Good thing I finished these little warmers because, baby, it’s cold outside! For once we are having real winter with several inches more snow falling today. I like it – but then I’m not really planning to go anywhere. Even T-Man worked from home today. Vancouverites have no idea how to drive in the snow!
Earthly Fingerless Mitts
Begun: December 8, 2008
Finished: December 12, 2008
Yarn: Rabbit Ridge Designs Sock Yarn, 425 yds = 100g, .5 skein “Earth”. Bought on her Alaska tour especially for me by Nana.
Needles: Clover Takumi bamboo dpns, 2 mm
CO 58. Distribute stitches 15/14/15/14 on dpns. K k1/p1 rib for 2”.
For the full mitt chart, it’s on my Ravelry project page here. Follow chart for pattern for right mitt. Red outline indicates thumb gore.
Begin Thumb Gore:
K to 1 st before centre. Increase by knitting in front and back loop of 2 marked centre stitches, complete round following chart.
*K2 rounds without inc.
K to SM, Inc in next stitch, K to within one stitch of next SM, inc in next stitch, k to end of round.*
Repeat from * to * until you have 20 stitches between SMs.
K 1 row.
K to thumb gore. Move stitches between SM to waste thread. CO 2 stitches to fill in gap and complete round.
Knit to end of chart and rib 8 rounds. BO in rib.
Move all thumb gore stitches to dpns.
K around and PU 2 stitches from edge of glove to close hole. K k1/p1 rib for 8 rounds. BO in rib.
Flip palm and back patterns for left mitt.
Comments: I have new respect for pattern designers, particularly those who work with lace patterns! In the process of converting it, I’ve even discovered that there are 2 different versions of Kate Gagnon’s Springtime in Philadelphia pattern, the one I used called Canopy SIP and the regular one (PDF). The Canopy version has the smaller lacey triangles and is less floppy than the Rosies version. I don’t think I would have been interested in knitting the pattern if I’d seen the floppier version first. I need a smaller hat if I’m not going to look drowned in it.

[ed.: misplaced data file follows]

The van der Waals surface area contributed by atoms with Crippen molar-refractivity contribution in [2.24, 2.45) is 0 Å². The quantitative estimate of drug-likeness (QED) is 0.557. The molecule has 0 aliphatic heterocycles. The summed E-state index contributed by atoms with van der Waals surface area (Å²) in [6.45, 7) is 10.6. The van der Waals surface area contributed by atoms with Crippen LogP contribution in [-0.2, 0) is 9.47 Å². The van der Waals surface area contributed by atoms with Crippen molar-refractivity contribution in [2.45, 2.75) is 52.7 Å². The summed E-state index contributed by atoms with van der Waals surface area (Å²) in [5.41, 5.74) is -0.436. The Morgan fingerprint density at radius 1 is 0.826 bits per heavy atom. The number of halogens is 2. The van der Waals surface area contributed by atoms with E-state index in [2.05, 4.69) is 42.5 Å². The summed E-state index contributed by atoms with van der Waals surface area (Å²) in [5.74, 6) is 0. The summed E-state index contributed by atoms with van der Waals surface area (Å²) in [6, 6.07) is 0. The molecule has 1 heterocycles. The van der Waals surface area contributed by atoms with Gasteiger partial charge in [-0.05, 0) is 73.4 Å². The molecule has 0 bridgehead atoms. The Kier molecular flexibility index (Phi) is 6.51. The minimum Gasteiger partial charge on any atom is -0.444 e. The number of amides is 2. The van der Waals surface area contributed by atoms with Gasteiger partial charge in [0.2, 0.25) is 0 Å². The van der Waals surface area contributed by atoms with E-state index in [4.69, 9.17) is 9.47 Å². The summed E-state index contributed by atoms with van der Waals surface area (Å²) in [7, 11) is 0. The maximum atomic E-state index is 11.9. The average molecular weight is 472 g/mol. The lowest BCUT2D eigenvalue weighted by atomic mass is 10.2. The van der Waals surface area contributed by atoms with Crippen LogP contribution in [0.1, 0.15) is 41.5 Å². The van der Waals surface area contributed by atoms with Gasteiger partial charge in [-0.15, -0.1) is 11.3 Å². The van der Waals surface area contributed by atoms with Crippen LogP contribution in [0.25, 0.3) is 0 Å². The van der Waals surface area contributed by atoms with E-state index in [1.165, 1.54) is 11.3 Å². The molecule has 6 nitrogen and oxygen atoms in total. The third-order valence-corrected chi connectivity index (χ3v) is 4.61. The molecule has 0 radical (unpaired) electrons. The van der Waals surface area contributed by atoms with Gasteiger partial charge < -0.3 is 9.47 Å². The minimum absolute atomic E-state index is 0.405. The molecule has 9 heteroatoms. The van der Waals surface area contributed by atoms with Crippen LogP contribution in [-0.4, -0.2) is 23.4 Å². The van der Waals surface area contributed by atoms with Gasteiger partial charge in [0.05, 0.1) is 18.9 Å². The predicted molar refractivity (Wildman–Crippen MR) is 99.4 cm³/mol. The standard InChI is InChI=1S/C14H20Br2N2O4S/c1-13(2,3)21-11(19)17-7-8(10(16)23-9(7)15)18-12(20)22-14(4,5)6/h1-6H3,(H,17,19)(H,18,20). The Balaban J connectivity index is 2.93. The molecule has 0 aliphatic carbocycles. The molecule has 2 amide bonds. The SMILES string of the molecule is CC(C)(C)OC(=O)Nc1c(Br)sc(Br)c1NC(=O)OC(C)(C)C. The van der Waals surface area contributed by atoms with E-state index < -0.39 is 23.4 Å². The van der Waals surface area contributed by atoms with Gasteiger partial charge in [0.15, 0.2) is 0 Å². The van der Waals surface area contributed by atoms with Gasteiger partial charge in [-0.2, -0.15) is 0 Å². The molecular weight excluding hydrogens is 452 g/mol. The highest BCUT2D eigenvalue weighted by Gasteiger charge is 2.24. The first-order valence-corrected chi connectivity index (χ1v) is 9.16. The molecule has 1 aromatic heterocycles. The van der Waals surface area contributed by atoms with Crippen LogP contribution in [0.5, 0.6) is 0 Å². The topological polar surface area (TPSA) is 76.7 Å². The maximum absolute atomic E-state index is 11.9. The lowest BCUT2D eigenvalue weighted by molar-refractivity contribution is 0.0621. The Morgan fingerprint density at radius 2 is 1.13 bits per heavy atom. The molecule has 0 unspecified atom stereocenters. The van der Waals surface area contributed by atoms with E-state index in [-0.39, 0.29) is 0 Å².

In reversing the direction of the lacey triangles and leaves of the beret pattern for my fingerless mitts, I ran into more than one issue that I hadn’t considered. Look at a close-up of the beret:
And now compare that with a close-up of the mitts:
Can you see where the raised outline is on the bottom of the leaf on the hat and on the lacey triangle on the mitt? I had to move it because of the direction of knitting. Also the leaves have small eyelet holes on the mid-vein and solid edges on the hat and a raised mid-vein and eyelets on the edges on the mitt. The leaves grow from stem to point on the hat: increasing in the mid-vein and decreasing toward the point. On the mitt it’s the reverse: increasing as the tip widens and decreasing on the mid-vein. I could have worked the leaf edges more solid instead with a lifted increase instead of a yarn over, but I like the lighter lacier look on the mitt and it blocks out flatter. I think I achieved a similar look even though the two patterns are not identical. Clear as mud, right?
Here is a portion of each of the two charts so you can compare with the actual knitting:
Note that the hat’s chart seems upside-down because that’s the way it is worked!
I’m not totally happy with these mitts but it’s ok since they are quite functional anyhow. I made a couple of glitches in the knitting too so I was definitely in a hurry to get it done. There’s still a bit of yarn left but not enough for another pair. It may become an edging or something on another project.